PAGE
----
family with different RTX toxins indicate that these latter contribute to a significant part to the host specificity of the pathogen itself. RTX toxins induce a strong immunologic response generating neutralizing antibodies. They therefore constitute important antigens in modern subunit vaccines.
Outer Membrane Proteins and Iron Uptake of Actinobacillus pleuropneumoniae
Jacqueline W. Chung, Mario Jacques and James W. Coulton
Essential for the integrity and selective permeability of the membrane, outer membrane (OM) proteins of Gram-negative bacteria have critical roles in adaptation and infection within a host niche. With prominent roles in the pathogenesis of several bacterial pathogens, OM proteins have growing appeal as novel targets for anti-infectives and therapeutics. Members of the Pasteurellaceae
family represent important human and animal pathogens that include Haemophilus
, and more recently, the newly added Mannheimia
genera of organisms. Characterization of cell surface proteins has highlighted several redundant iron acquisition receptors for transferrin, siderophores, and heme/heme-containing proteins in Pasteurellaceae
. In addition, the identification of several immunogenic lipoproteins and OM proteins has driven research for an effective cross-protective vaccine for these organisms. This chapter will review OM proteins and iron uptake systems of the swine pathogen, Actinobacillus pleuropneumoniae
, causative agent of porcine pleuropneumonia, with reference to homologues in other members of Pasteurellaceae
Lipopolysaccharides, Biofilms, and Quorum Sensing in Pasteurellaceae
Thomas J. Inzana, W. Edward Swords, Indra Sandal, and Shivakumara Siddaramappa
The endotoxin of the Pasteurellaceae
is an essential component of the bacterial cell surface, as it is for all gram-negative bacteria. However, the Pasteurellaceae
are unusual in that some members make an endotoxin that is a lipopolysaccharide (LPS) while others make a lipooligosaccharide (LOS). The LOS can be a relatively simple antigen, or a deceptively complex molecule that can be decorated with a variety of components that influence host response and interactions, contain structures that mimic host antigens, and phase vary in the expression of these antigenic epitopes. In this chapter, we will give a brief summary of what is known regarding LPS/LOS structure and genetics for different members of the Pasteurellaceae
, and discuss how the glycose and other associated components affect persistence and virulence in vivo
. Furthermore, we will discuss the formation of biofilms, which are produced by many members of this group, and how these surface-attached biofilm communities may promote bacterial persistence in vivo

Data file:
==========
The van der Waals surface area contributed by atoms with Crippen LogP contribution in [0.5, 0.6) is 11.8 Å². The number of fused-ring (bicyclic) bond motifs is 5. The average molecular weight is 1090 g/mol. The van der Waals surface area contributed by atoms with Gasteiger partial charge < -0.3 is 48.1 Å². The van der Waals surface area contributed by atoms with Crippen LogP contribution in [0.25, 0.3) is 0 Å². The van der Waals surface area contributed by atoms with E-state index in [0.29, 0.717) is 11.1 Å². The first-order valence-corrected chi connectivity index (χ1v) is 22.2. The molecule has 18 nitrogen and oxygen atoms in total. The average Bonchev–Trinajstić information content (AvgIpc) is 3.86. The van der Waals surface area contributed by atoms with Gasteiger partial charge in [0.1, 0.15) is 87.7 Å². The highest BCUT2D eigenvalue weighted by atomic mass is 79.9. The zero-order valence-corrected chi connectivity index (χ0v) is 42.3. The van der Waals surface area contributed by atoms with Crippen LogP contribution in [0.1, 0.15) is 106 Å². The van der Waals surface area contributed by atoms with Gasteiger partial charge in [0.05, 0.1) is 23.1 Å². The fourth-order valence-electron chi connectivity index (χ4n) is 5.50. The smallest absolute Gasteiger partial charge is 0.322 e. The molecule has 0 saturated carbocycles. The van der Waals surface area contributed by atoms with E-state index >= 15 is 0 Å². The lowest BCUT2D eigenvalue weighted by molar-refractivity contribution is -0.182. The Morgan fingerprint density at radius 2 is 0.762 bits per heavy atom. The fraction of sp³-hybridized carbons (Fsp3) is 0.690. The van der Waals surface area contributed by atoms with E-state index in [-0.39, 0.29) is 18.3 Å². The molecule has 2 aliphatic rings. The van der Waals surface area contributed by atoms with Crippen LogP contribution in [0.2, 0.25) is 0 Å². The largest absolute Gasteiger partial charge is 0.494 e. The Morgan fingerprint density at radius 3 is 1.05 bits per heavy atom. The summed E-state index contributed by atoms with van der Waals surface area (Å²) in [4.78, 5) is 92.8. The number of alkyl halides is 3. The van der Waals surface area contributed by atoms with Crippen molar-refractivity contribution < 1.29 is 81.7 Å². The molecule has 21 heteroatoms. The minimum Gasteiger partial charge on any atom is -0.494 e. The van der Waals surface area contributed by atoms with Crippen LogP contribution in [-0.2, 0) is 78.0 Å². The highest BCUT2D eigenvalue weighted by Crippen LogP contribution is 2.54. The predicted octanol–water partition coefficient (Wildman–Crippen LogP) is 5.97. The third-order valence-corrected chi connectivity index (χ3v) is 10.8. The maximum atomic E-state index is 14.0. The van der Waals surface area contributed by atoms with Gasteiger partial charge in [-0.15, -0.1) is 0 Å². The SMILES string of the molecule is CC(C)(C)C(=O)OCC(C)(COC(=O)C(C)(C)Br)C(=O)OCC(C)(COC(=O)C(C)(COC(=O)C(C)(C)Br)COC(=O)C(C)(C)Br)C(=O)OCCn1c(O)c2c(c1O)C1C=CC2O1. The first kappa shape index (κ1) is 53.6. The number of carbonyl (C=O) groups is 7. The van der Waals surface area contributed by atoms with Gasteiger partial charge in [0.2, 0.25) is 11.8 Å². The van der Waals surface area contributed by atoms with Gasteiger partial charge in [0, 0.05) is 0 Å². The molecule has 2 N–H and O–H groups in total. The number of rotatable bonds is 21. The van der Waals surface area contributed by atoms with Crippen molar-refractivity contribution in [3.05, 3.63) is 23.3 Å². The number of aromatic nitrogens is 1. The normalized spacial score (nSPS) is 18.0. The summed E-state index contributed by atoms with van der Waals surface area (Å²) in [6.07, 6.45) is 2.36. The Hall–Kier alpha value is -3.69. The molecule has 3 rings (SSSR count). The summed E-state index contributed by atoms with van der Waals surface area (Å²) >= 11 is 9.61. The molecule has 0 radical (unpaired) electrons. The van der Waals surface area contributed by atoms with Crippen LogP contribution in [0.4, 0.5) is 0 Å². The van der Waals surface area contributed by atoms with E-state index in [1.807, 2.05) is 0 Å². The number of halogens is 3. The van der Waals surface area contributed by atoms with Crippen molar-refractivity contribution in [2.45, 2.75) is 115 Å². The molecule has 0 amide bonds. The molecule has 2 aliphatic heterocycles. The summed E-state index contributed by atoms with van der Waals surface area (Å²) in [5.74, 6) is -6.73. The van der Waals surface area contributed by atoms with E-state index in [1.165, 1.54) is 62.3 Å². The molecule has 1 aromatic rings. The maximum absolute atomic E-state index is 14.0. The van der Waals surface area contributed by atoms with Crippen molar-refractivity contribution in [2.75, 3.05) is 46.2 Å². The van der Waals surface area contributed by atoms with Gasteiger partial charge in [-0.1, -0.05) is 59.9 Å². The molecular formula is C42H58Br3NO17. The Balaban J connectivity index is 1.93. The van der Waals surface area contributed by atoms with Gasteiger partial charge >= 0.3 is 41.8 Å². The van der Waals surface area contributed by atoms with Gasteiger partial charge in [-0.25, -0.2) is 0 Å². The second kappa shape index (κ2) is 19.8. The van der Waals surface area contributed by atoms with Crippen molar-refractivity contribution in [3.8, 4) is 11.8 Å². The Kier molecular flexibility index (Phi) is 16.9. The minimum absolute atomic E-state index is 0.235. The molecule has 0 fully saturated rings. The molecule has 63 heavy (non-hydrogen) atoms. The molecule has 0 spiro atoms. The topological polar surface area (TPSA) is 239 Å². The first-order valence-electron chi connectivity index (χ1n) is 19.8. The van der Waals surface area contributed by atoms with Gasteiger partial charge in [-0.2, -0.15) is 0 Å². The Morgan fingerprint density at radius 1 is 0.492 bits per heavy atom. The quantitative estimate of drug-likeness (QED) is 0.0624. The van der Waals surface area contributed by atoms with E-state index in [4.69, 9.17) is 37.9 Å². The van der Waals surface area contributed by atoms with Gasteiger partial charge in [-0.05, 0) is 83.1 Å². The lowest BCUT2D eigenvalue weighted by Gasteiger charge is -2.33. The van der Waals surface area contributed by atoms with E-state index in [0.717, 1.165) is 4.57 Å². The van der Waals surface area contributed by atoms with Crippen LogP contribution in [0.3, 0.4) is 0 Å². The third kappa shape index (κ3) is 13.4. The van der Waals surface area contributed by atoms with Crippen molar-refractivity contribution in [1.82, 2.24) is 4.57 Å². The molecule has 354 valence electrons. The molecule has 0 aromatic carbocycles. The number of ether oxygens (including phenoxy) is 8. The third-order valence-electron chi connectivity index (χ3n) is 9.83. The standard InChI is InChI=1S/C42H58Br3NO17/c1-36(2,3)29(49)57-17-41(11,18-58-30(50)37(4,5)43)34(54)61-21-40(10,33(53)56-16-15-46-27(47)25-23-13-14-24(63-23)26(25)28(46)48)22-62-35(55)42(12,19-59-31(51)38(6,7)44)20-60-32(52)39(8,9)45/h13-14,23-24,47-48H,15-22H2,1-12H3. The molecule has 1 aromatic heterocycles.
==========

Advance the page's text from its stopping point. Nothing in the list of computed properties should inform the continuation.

, even in the face of immune effectors and antimicrobial treatment. Finally, we will describe a related field of bacterial quorum sensing, which is an area of much recent work for these and other bacterial species.
Mechanisms of Antimicrobial Resistance in Pasteurellaceae
Members of the family Pasteurellaceae
cause a wide variety of diseases in humans and animals. Antimicrobial agents represent the most powerful tools to control such infections. Acquisition of resistance genes as well as development of resistance-mediating mutations, however, strongly reduce the efficacy of the antimicrobial agents. In this chapter, a review of the current knowledge of the genetic basis of resistance to antimicrobial agents is given with particular reference to resistances to β-lactam antibiotics, tetracyclines, amino-glycosides/aminocyclitols, phenicols, sulfonamides, trimethoprim, macrolides, and quinolones. Moreover, the role of plasmids and transposons in the spread of the resistance genes among Pasteurellaceae
and members of other bacterial families is highlighted to provide insight into the possibilities of horizontal dissemination, co-selection and persistence of antimicrobial resistance genes.
Pasteurellaceae: The View from the Diagnostic Laboratory
Pat Blackall and Niels Nørskov-Lauritsen
This chapter provides a centralised, organised overview of the isolation and identification of those members of the Pasteurellaceae
that are commonly encountered in the clinical and veterinary diagnostic laboratories. The chapter covers both traditional methodologies as well as the modern molecular methods. Where possible, alternative methods are critically reviewed and recommendations on which methods are relevant for particular applications are provided. The chapter does not provide detailed methodologies but does provide identification tables that laboratories using the phenotypic identification approach should find useful.
How to buy this book
(EAN: 9781904455349 Subjects: [bacteriology] [microbiology] [medical microbiology] [molecular microbiology] [genomics])